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Future Pets' Pond Manual
Learn About Pond Filters



What do Pond Filters Do?

Pond filters (when placed BEFORE the pump) protect the pump from clogging from debris in the pond. More importantly, they purify the water and the environment, removing debris and excess nutrients from the water using 2 simple processes:

Mechanical Filtration

Mechanical Filtration acts as a barrier, trapping dirt and debris (usually in an easily-cleaned foam block) so that it can be removed. It is the first defence for clean, clear water.

Biological Filtration

Biological filtration is performed by beneficial bacteria which grow naturally in the filter media. These microscopic organisms convert the harmful toxins (ammonia and nitrite) which are manufactured by fish and decay processes into much safer nitrates, which are an excellent plant food.

In the process the water is made clean. The proper balance of bacteria against waste is the most important part of keeping a pond in healthy condition for fish and plants. Too little bacteria or too much waste will turn everything to muck.

Each time you add fish (or as your fish get larger) you will need more bacteria to "digest" the waste produced. Waste is also produced if you let debris lie on the bottom of the pool where it decays. Bacteria grows and multiplies naturally as it is fed (up to the limit that the filter media is capable of supporting). Think of your media chamber as an apartment building. Bacteria will multiply until all of the available apartments are full or until the food supply runs out.

If your need for waste digestion outstrips the media capacity (available apartments), you must either add another chamber for media or add another filter.

Water Sterilization & Algae Control

Newer filters often contain UV chambers (or you can purchase a separate one and add it to your system). As water passes over and is exposed to the intense UV light which is emitted by the sterilizer it kills micro-organisms such as parasites, bacterias (some harmful to fish) and kills algae spores to help end algae bloom. See a more in-depth article about UV sterilization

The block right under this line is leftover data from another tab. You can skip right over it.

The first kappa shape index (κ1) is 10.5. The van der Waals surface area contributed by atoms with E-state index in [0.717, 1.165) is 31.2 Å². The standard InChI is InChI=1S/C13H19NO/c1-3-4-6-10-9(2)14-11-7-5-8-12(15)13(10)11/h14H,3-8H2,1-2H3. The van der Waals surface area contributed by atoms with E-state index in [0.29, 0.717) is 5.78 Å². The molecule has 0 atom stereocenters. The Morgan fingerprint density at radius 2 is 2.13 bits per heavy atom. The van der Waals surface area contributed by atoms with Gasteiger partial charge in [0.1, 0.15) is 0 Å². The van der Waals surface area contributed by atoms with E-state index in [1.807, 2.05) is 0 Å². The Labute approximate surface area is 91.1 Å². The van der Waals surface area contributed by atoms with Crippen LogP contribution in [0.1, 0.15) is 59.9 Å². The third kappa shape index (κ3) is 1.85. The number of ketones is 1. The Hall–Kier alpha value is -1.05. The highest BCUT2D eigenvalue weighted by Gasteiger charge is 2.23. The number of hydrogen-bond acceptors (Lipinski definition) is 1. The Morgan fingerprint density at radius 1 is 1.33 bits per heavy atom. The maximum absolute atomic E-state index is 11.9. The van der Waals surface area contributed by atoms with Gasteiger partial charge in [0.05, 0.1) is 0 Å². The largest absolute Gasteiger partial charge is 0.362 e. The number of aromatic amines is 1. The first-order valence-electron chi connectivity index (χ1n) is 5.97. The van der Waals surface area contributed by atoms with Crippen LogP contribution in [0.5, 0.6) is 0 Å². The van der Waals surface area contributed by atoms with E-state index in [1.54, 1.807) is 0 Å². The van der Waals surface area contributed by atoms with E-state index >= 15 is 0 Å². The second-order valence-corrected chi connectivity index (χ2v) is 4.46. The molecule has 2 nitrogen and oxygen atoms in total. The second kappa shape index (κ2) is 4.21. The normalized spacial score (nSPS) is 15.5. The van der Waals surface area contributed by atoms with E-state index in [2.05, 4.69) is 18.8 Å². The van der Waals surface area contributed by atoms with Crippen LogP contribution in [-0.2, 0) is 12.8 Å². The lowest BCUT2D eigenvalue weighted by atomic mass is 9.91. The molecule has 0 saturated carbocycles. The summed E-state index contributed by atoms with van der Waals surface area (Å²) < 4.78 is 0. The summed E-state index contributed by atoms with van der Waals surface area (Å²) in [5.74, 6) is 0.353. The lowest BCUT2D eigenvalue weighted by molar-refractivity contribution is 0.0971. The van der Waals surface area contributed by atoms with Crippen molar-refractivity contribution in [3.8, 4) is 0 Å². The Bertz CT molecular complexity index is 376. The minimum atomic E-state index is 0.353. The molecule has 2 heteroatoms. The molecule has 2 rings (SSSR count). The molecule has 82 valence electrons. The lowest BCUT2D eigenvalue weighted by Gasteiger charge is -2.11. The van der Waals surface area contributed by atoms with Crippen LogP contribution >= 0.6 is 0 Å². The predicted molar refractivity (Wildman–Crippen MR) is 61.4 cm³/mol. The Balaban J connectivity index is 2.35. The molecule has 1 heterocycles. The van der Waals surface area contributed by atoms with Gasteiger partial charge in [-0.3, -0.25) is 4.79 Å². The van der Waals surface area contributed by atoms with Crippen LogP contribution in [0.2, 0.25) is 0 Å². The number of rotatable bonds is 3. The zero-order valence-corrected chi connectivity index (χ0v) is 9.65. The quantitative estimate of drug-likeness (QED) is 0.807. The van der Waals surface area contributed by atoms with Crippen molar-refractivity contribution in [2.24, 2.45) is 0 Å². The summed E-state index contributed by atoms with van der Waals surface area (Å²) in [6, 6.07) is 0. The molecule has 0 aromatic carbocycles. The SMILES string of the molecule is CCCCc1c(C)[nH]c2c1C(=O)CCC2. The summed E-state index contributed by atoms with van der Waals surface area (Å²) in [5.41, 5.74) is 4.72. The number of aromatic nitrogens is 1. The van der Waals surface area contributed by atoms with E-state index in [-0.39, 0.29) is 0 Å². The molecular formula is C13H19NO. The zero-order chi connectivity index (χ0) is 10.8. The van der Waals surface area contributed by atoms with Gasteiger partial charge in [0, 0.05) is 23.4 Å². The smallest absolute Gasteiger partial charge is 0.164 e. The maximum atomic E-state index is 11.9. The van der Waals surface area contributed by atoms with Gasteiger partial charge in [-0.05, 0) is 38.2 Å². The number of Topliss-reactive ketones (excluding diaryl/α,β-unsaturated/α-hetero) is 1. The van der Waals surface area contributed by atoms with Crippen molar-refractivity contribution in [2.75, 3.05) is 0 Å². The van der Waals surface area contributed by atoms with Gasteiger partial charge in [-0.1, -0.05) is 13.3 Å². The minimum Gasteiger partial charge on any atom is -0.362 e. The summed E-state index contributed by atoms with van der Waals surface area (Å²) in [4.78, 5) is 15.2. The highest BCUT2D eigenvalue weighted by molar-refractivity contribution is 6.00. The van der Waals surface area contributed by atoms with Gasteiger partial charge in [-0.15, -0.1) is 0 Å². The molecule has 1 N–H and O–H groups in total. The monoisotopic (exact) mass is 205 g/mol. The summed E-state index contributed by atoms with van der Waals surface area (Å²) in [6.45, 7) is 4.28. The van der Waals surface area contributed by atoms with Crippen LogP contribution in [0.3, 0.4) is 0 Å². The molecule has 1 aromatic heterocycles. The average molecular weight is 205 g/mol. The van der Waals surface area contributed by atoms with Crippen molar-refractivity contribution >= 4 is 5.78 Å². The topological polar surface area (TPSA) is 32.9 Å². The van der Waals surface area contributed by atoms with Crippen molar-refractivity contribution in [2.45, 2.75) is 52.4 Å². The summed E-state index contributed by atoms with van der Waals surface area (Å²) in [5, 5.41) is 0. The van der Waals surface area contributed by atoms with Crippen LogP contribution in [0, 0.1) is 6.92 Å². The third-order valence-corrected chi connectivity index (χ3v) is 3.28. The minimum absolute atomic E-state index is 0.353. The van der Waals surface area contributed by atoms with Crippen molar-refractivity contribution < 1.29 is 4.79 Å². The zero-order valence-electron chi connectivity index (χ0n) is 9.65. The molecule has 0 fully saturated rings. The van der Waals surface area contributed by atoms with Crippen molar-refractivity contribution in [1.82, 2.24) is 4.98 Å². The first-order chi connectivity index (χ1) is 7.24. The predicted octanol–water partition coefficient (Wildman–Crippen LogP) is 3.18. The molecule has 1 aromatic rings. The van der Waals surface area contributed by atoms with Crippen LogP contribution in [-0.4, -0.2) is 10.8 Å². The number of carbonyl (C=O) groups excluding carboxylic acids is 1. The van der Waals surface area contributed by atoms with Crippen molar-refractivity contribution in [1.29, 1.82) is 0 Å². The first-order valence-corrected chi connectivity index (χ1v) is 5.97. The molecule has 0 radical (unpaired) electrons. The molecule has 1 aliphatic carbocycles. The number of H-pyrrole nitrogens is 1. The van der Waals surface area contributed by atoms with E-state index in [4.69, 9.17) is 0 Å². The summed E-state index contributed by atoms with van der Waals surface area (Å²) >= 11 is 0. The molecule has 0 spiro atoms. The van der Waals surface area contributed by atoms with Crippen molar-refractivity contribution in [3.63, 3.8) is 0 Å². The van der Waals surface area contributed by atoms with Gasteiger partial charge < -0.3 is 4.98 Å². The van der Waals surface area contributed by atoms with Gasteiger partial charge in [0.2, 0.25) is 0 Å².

Basic Types of Pond Filters

There are three types of useful pond filters.

  • Submersed Pond Filters are easy to hide, although they take up valuable space inside the pond. They are usually attached to the intake side of the hose to trap particulates before they reach the pump, thus protecting the pump as well as filtering the water. They come in different sizes and are usually fairly easy to clean although the pond keeper will have to wade into the pond or in some other way retrieve the filter for cleaning, and waste may spill back into the pond if not handled correctly.

  • In-line Pond Filters are usually self-contained canisters which are sealed and operated under pressure. They can be used submerged or above ground.

  • External Pond Filters are the largest and best filters. They are located above ground (or partially buried) somewhere near the pond. Water enters the filter from the pump and trickles through several types of media to clean and de-toxify the water.

    Although they need the least cleaning and provide the most ease of cleaning, the pump is not protected from floating debris because the pump is placed before the filter. To protect the pump, it is best to attach a submerged pre-filter on the intake side of the pump and an external filter on the output side.
    There are new filters on the market now that are "self-cleaning". They have pressure chambers that can be squeezed out by turning a knob on the filter to compress the water out of the media and flush the debris out the line. They are a great advance in pond-keeping.

  • Waterfall Pond Filters There are now some very nifty waterfall filters that can be added to your system, creating not only a beautiful waterfall, but enhancing the biological filtration in your pond as well. While we don't recommend them as the only source of filtration in most cases, they can be a very beneficial addition to the filtering process.

    A waterfall or fountain quickly becomes the focal point in your water garden. Additionally, moving water discourages mosquitoes, which prefer to breed in stagnant pools.

Rocks & Gravel

A misunderstood part of your pond ecosystem. Many people shy away from rocks and gravel on the bottom of their pond for fear of a maintenance problem. The visual appeal of your pond is greatly enhanced by a more natural-looking bottom. Additionally, gravel and rocks add more biological filtering activity because the beneficial bacteria that devour the excess water nutrients cling to and reproduce on them.

They also provide more shade to help protect your pond liner from UV light degradation.

  • Shop our selection of Pond Filters